"The ongoing recovery presents a golden opportunity to focus fiscal policy on rebuilding buffers and raising potential growth. Forecasts indicate that economic activity will continue to accelerate, which implies that fiscal stimulus to support demand is no longer a priority in most countries. Governments should avoid the temptation of spending the revenue windfalls during good times. Starting to rebuild buffers now will ensure that policymakers have sufficient fiscal ammunition to respond in case of a downturn and prevent fiscal vulnerabilities themselves from hurting the economy."


Wishful thinking with respect to "a golden opportunity." The global government finance Bubble has been fueled by almost a decade of near zero rates, massive central bank monetization and unprecedented amounts of government borrowing. My view holds that myriad global Bubbles have become only more vulnerable to any meaningful tightening of financial conditions. And there are pressing issues that increasingly put the loose financial landscape in jeopardy.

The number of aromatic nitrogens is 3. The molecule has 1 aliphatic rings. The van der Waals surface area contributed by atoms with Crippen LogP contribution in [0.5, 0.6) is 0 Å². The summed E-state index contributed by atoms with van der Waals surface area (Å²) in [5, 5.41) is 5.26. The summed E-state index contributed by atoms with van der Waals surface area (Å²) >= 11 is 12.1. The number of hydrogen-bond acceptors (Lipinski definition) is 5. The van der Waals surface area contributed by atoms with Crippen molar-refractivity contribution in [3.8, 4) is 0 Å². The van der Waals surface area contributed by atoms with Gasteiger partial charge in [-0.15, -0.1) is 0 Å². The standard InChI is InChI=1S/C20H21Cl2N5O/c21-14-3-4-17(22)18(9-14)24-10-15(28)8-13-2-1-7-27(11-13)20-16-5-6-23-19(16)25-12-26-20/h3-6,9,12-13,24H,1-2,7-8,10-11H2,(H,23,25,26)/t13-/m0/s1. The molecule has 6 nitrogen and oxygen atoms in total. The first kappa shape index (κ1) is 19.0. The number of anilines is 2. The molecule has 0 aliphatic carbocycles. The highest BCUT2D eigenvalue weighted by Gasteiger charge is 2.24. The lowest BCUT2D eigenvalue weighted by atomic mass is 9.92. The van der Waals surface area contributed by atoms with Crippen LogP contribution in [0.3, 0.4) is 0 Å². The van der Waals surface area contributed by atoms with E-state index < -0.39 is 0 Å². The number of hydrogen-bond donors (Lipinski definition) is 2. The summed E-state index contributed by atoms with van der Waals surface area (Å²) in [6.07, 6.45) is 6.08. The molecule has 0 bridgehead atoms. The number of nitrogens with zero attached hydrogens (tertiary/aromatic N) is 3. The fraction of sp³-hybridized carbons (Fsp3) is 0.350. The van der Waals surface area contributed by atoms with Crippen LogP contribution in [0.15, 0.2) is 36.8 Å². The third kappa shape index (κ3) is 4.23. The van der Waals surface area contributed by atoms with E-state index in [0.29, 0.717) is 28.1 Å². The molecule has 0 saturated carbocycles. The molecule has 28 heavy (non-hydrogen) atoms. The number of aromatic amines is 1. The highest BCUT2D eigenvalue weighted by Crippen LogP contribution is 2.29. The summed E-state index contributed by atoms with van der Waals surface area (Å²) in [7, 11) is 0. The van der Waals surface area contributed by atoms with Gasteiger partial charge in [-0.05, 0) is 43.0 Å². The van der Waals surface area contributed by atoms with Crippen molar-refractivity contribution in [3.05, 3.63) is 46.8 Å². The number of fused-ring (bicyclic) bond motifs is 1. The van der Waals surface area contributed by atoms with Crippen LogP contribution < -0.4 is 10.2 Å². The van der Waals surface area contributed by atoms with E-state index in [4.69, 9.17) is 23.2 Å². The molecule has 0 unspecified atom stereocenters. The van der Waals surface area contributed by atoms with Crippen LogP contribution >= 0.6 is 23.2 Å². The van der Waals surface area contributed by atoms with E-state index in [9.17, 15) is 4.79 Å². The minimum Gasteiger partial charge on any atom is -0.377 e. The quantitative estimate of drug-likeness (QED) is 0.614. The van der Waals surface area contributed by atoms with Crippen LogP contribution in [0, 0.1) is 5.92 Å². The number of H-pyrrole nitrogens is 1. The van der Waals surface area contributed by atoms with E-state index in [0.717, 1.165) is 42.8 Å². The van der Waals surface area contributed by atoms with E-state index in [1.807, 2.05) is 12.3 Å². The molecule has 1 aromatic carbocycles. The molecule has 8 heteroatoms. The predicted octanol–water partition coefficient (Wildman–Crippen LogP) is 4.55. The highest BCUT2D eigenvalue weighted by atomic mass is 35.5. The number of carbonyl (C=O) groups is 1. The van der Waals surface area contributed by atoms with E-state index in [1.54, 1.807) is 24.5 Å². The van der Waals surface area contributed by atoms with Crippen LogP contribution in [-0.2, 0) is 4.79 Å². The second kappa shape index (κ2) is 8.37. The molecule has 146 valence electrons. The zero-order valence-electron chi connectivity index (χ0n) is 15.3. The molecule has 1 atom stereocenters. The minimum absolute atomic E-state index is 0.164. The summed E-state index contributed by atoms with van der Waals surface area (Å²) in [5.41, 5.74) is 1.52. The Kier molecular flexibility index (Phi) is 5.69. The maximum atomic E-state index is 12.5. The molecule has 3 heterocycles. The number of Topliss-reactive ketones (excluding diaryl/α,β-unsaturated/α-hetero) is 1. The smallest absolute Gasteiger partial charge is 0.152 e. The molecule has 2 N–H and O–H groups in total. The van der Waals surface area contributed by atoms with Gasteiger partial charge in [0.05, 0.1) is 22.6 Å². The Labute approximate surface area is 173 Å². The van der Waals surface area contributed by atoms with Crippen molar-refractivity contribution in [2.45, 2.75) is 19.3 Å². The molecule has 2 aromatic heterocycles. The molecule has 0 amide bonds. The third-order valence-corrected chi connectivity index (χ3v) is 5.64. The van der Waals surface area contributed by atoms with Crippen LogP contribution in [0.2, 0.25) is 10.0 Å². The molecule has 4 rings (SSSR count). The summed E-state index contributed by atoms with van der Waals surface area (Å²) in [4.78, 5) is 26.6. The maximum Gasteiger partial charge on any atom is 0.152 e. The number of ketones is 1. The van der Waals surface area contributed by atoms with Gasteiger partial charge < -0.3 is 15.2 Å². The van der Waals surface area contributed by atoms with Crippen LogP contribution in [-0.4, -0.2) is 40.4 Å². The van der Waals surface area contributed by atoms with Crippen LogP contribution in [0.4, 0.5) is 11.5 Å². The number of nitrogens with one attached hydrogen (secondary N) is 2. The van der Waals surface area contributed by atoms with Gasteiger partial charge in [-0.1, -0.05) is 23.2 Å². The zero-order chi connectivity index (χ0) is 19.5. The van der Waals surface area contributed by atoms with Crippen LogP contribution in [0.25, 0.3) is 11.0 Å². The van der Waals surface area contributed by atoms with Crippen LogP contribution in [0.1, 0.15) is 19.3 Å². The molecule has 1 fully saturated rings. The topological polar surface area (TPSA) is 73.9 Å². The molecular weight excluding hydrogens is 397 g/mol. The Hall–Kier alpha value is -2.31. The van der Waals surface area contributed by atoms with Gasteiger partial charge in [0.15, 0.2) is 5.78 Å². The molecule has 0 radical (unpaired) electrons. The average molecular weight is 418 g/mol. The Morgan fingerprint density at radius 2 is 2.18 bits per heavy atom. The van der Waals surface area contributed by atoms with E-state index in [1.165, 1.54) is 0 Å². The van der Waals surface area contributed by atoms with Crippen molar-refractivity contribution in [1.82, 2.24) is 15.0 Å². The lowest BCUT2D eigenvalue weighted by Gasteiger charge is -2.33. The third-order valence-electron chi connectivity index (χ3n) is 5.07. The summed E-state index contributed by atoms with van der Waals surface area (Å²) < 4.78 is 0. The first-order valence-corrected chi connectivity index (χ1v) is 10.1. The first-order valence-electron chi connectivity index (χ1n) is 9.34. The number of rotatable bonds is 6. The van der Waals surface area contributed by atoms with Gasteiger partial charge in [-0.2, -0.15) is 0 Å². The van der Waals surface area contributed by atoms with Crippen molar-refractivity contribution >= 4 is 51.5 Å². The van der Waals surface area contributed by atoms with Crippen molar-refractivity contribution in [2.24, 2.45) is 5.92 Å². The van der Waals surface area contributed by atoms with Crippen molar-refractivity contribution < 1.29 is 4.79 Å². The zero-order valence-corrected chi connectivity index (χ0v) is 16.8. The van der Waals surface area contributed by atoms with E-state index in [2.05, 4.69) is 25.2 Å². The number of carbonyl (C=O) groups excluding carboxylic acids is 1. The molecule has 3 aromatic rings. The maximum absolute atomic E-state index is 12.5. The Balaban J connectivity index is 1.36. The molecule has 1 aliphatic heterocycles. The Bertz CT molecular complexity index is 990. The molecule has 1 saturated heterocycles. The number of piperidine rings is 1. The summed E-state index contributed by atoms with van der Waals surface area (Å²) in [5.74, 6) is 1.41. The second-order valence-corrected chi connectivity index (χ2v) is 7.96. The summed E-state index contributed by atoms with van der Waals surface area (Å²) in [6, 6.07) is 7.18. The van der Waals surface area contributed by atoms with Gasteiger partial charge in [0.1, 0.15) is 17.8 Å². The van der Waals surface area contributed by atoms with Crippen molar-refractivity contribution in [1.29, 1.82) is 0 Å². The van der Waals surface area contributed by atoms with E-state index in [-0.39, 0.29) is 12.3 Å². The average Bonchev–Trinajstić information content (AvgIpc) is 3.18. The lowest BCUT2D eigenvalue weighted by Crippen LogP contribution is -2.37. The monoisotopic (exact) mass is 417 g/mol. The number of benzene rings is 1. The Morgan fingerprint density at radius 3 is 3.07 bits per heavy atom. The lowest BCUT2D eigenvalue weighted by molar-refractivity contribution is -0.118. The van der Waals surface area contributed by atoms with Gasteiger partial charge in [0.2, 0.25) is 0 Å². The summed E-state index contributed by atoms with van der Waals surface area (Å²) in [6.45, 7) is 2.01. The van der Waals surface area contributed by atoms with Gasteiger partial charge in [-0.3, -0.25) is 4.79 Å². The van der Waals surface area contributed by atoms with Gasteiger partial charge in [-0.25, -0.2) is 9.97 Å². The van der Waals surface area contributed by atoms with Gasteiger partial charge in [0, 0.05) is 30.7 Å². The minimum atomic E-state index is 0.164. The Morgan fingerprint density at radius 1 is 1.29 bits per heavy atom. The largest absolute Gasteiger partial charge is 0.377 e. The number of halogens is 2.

China has belatedly moved to slow system Credit growth. On the surface, it appears they are having some success. Overall Credit expansion has decelerated, mainly on the back of significant regulator pressures over shadow banking. At the same time, mortgage and household lending has accelerated. One can make a case that the overall ongoing expansion of non-productive Credit growth remains highly problematic. Underlying financial fragility continues to worsen. Along with sinking stock prices, China's interbank lending market this week indicated tightened liquidity conditions. The People's Bank of China announced Tuesday that it would support lending with lower bank reserve requirements.